Say No To Tuna- from WWF newsletter 8th Aug 09

Posted on August 8th, 2009 in Food,From You-Articles/Tidbits/Gems by Kate Wade

Hi folks- I love tuna but I am not sure I can eat it now considering the following info. I have sent an email to my friends at Zaks who have 2 tuna dishes I love to see if they know whether the source of their tuna is sustainable. Until then for me it is off the menu. Likewise as sushi at any restaurants. k

      Seafood Choice Initiative

Bluefin Tuna in Crisis
Tuna

In Hong Kong, bluefin tuna is better known as a luxurious sushi delicacy than a fish actually on the verge of extinction, due to uncontrolled and indiscriminate exploitation of this migratory mariner including its juveniles. Driven by the fast-growing pursuit of fine-dining globally, all three species of this oceanic giant: southern bluefin tuna (global Southern Ocean), Pacific bluefin tuna (Indo-Pacific Ocean), northern bluefin tuna (Atlantic Ocean and Mediterranean Sea) have been largely fished out to satisfy our insatiable taste buds. The rarer they are, the more expensive they become and the closer they are to commercial extinction – which will mean fish will be hard to find for commercial consumption.

There is no alternative to bluefin tuna, as is the case for any other species which is unique on earth. Besides eating it, let’s learn more about this species, one of the fastest swimmers.
tuna © Brian J. Skerry / National Geographic Stock / WWF
Biology
It takes about 8 to 14 years for northern and southern bluefin tuna to mature and about 3 to 5 years for Pacific tuna. These fishes reproduce and feed in big groups, which makes them particular vulnerable to fishing pressure.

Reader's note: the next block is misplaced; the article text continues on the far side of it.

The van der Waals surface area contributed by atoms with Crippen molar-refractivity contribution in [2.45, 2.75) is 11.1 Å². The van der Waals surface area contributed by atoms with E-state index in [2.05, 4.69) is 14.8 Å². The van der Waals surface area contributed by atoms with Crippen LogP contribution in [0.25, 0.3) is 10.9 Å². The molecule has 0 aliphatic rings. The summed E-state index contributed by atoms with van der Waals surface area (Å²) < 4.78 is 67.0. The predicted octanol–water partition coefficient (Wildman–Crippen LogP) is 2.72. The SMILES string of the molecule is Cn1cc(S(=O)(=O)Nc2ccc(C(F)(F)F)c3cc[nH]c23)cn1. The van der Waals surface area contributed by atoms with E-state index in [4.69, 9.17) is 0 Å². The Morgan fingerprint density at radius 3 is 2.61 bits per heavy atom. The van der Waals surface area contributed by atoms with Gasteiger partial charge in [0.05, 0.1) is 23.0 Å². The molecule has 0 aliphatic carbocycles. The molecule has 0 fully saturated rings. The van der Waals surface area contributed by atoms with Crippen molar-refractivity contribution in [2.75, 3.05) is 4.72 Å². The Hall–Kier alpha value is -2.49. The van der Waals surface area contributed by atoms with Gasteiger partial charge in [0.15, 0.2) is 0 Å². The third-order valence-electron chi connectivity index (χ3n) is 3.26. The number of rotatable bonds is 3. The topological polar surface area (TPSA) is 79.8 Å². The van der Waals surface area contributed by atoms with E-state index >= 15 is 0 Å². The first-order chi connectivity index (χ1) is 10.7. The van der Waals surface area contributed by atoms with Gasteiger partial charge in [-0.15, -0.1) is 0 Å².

Problems of overfishing
© Michel GUNTHER /WWF-Canon
Of the three bluefin tuna species, northern and southern are currently listed as “Critically Endangered” on the IUCN Red List, while the Pacific population is considered overfished as suggested by circumstantial evidences and limited information on stock status. Overall, populations have declined dramatically in the last few decades. Since the 1970s, populations of the northern bluefin tuna have declined by almost 90% while southern bluefin tuna have declined by about 85%.

There is currently no quota system and no way of controlling Pacific bluefin tuna fishing in international waters. A large number of immature Pacific bluefin tuna are caught by small, local fisheries in Japan, pushing this population close to the endangered category.

It’s now or never to save bluefin tuna

Bluefin tuna will soon disappear unless urgent action is taken. Members of the public in Hong Kong care, as shown by a survey commissioned by WWF in 2005 where 97% of Cantonese speakers said that they would stop consuming a species if they found out it was endangered. Living in a city that loves seafood, we should be aware of the environmental cost of our incessant and irresponsible pursuit of fine but rare food.

What you can do

As a Hotel/Restaurant, you can…
As a corporate consumer, you can…
As an individual consumer, you can…

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